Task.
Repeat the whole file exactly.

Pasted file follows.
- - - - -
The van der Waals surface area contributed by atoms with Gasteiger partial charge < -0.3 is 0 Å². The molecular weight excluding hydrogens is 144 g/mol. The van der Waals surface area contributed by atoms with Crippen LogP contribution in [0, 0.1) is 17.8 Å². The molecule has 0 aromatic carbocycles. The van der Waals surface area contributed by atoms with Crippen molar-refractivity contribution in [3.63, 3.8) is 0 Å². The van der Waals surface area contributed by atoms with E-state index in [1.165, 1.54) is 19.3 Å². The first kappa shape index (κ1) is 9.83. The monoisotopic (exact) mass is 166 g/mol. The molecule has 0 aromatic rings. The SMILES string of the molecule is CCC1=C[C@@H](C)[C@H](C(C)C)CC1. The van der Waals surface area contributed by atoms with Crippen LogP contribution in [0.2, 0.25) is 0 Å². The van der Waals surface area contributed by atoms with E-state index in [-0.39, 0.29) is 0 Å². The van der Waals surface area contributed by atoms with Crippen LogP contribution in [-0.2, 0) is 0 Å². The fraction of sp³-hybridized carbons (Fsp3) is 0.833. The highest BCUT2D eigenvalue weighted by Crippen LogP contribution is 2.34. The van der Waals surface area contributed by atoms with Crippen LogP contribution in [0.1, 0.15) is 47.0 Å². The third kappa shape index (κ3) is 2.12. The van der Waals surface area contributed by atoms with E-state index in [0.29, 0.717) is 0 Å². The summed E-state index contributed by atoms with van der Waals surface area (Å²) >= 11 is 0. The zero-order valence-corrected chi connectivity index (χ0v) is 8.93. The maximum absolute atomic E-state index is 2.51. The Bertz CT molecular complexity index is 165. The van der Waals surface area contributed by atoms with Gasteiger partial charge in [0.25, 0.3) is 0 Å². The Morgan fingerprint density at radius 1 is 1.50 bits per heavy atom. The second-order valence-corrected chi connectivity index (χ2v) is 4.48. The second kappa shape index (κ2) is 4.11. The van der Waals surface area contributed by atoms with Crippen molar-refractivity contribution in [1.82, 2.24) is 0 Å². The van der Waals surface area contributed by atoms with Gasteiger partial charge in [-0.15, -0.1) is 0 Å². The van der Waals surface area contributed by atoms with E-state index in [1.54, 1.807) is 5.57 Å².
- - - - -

The van der Waals surface area contributed by atoms with Gasteiger partial charge < -0.3 is 0 Å². The molecular weight excluding hydrogens is 144 g/mol. The van der Waals surface area contributed by atoms with Crippen LogP contribution in [0, 0.1) is 17.8 Å². The molecule has 0 aromatic carbocycles. The van der Waals surface area contributed by atoms with Crippen molar-refractivity contribution in [3.63, 3.8) is 0 Å². The van der Waals surface area contributed by atoms with E-state index in [1.165, 1.54) is 19.3 Å². The first kappa shape index (κ1) is 9.83. The monoisotopic (exact) mass is 166 g/mol. The molecule has 0 aromatic rings. The SMILES string of the molecule is CCC1=C[C@@H](C)[C@H](C(C)C)CC1. The van der Waals surface area contributed by atoms with Crippen LogP contribution in [0.2, 0.25) is 0 Å². The van der Waals surface area contributed by atoms with E-state index in [-0.39, 0.29) is 0 Å². The van der Waals surface area contributed by atoms with Crippen LogP contribution in [-0.2, 0) is 0 Å². The fraction of sp³-hybridized carbons (Fsp3) is 0.833. The highest BCUT2D eigenvalue weighted by Crippen LogP contribution is 2.34. The van der Waals surface area contributed by atoms with Crippen LogP contribution in [0.1, 0.15) is 47.0 Å². The third kappa shape index (κ3) is 2.12. The van der Waals surface area contributed by atoms with E-state index in [0.29, 0.717) is 0 Å². The summed E-state index contributed by atoms with van der Waals surface area (Å²) >= 11 is 0. The zero-order valence-corrected chi connectivity index (χ0v) is 8.93. The maximum absolute atomic E-state index is 2.51. The Bertz CT molecular complexity index is 165. The van der Waals surface area contributed by atoms with Gasteiger partial charge in [0.25, 0.3) is 0 Å². The Morgan fingerprint density at radius 1 is 1.50 bits per heavy atom. The second-order valence-corrected chi connectivity index (χ2v) is 4.48. The second kappa shape index (κ2) is 4.11. The van der Waals surface area contributed by atoms with Crippen molar-refractivity contribution in [1.82, 2.24) is 0 Å². The van der Waals surface area contributed by atoms with Gasteiger partial charge in [-0.15, -0.1) is 0 Å². The van der Waals surface area contributed by atoms with E-state index in [1.54, 1.807) is 5.57 Å².